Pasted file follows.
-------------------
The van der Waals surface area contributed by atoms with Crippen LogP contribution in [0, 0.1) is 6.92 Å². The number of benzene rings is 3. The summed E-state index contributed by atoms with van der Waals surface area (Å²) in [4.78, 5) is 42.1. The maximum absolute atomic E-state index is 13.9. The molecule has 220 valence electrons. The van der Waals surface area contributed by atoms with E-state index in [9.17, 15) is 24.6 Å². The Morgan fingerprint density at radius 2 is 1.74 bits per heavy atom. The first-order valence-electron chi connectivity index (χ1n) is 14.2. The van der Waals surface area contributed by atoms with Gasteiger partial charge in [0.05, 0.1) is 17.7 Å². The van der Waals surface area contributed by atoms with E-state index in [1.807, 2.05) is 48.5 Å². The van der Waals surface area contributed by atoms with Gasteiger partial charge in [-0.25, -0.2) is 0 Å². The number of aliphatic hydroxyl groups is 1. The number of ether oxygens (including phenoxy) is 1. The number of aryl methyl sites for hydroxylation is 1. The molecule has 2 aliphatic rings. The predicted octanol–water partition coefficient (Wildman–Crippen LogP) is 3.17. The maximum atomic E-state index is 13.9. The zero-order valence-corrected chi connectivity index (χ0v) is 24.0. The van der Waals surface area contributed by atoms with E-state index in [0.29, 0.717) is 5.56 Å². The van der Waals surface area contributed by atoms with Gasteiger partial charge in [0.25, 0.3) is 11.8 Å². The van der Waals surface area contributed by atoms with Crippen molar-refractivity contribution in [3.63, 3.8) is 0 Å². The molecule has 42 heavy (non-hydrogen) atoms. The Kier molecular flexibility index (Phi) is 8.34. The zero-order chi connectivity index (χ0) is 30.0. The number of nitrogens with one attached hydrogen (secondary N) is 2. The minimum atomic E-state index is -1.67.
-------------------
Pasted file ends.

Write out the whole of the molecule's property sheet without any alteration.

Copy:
The van der Waals surface area contributed by atoms with Crippen LogP contribution in [0, 0.1) is 6.92 Å². The number of benzene rings is 3. The summed E-state index contributed by atoms with van der Waals surface area (Å²) in [4.78, 5) is 42.1. The maximum absolute atomic E-state index is 13.9. The molecule has 220 valence electrons. The van der Waals surface area contributed by atoms with E-state index in [9.17, 15) is 24.6 Å². The Morgan fingerprint density at radius 2 is 1.74 bits per heavy atom. The first-order valence-electron chi connectivity index (χ1n) is 14.2. The van der Waals surface area contributed by atoms with Gasteiger partial charge in [0.05, 0.1) is 17.7 Å². The van der Waals surface area contributed by atoms with E-state index in [1.807, 2.05) is 48.5 Å². The van der Waals surface area contributed by atoms with Gasteiger partial charge in [-0.25, -0.2) is 0 Å². The number of aliphatic hydroxyl groups is 1. The number of ether oxygens (including phenoxy) is 1. The number of aryl methyl sites for hydroxylation is 1. The molecule has 2 aliphatic rings. The predicted octanol–water partition coefficient (Wildman–Crippen LogP) is 3.17. The maximum atomic E-state index is 13.9. The zero-order valence-corrected chi connectivity index (χ0v) is 24.0. The van der Waals surface area contributed by atoms with E-state index in [0.29, 0.717) is 5.56 Å². The van der Waals surface area contributed by atoms with Gasteiger partial charge in [0.25, 0.3) is 11.8 Å². The van der Waals surface area contributed by atoms with Crippen molar-refractivity contribution in [3.63, 3.8) is 0 Å². The molecule has 42 heavy (non-hydrogen) atoms. The Kier molecular flexibility index (Phi) is 8.34. The zero-order chi connectivity index (χ0) is 30.0. The number of nitrogens with one attached hydrogen (secondary N) is 2. The minimum atomic E-state index is -1.67.